My reticence to presume that Dan was obviously coerced into his supposed point of view as expressed in the ad was based on the fact that I didn’t have any actual objective proof or evidence I could point to that this had happened. It can be frustrating to see signs of a familiar pattern in something (as I did in the ad) but not actually feel justified in pointing out the definitive existence of that pattern.

    But I feel I have to remain sensitive to this because of how often I’ve seen people presuming that whenever an autistic person says something they don’t agree with, the autistic person is probably being controlled by others (whether intentionally or not). Generally this occurs when the autistic person is saying things other than “oh woe is me, hark at my tragic autistic life!”, but I do not want to fall into the trap of thinking that only viewpoints I agree with need protection.

    I do think that Dan’s situation was very likely exploitative and I most certainly think it’s awful that he was institutionalized and taught to view difficulties he experienced as being the result of “errors in his behavior”. But I also think the ad itself is most properly viewed as a *symptom* of that sort of thing.

    It is indeed wrong to demonize autistic children, and the ad’s marketing people had a serious fail in that department — however, in my opinion, the *real* problem is that Dan (and other kids) are essentially encouraged to — not just by charities and schools but by pervasive discriminatory social attitudes — say and think those sorts of things about themselves in the first place. In other words, I really hope that people don’t decide that merely getting the ad taken down has addressed the problem; the problem goes a lot deeper, and will surely require more than one victory to address.

  2. urocyon permalink
    February 3, 2009 6:11 pm

    Agreed. I may not have expressed it as well as I’d have hoped, but my main trouble is with this sort of thing being a symptom of a larger, overarching problem. It’s easier to frame objections to a specific incident than to a whole way of thinking, but the incident is just a symptom.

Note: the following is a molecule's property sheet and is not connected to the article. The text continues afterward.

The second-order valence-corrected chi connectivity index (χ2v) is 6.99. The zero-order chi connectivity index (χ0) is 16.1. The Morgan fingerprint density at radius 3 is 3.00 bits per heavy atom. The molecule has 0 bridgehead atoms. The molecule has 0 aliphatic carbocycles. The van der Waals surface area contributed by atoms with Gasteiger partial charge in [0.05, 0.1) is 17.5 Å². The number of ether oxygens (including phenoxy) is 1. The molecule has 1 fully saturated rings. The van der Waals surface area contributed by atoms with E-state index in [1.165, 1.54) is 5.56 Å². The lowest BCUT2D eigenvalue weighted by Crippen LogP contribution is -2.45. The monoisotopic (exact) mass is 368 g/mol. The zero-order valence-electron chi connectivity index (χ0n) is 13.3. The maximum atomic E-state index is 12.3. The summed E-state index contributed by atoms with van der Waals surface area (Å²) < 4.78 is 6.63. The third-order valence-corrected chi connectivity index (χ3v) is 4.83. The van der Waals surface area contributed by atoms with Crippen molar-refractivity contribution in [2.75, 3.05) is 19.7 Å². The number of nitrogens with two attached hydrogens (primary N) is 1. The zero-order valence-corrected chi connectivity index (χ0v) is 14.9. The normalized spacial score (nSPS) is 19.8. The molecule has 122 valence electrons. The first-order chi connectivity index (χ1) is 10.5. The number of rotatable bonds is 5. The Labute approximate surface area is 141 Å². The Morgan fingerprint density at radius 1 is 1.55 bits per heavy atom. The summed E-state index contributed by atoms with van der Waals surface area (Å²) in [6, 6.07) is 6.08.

In other words, I really hope that people don’t decide that merely getting the ad taken down has addressed the problem; the problem goes a lot deeper, and will surely require more than one victory to address.

    Indeed. On one hand, I can see why so many people find it tempting to focus on the specific incidents, but getting one ad yanked will not do much about the overarching problem.

    But I feel I have to remain sensitive to this because of how often I’ve seen people presuming that whenever an autistic person says something they don’t agree with, the autistic person is probably being controlled by others (whether intentionally or not).

    I can definitely see your point. I just had to point out some related things to DH, recruiting him as an interpreter for going to the doctor. Too many people are just looking for an excuse to dismiss what autistic people have to say. I am still concerned about medical personnel deciding that my behavior looks “bizarre” enough that I couldn’t possibly know what’s really good for me.

    My point, in the post, was closer to “it’s hard to get away from all the voices trying to drown out what we want to say”. I didn’t mean to suggest that Dan could not possibly have had agency here, but have personally seen how hard it can be to (a) formulate what you mean, and (b) get it heard, in the face of other people’s expectations of what they are going to hear.

    If that makes any sense at all.🙂

  3. February 4, 2009 12:50 am

    “in the face of other people’s expectations of what they are going to hear”

    It makes a great deal of sense.

  4. March 7, 2014 3:27 pm

    “When one is named as being ‘defective’, the person doing the naming thinks of the one named as ‘an objectified tool’.”
    The purpose of coercion is to teach one his or her place – which is where said tool’s BETTERS think to put him or her. Note that they do this for THEIR reasons – which seldom make sense to the target of their abuse.
    Those reasons can be summed up as ” 1) because I can; 2) because doing so pleasures me; 3) because it makes me look good to my peers (and especially my betters).”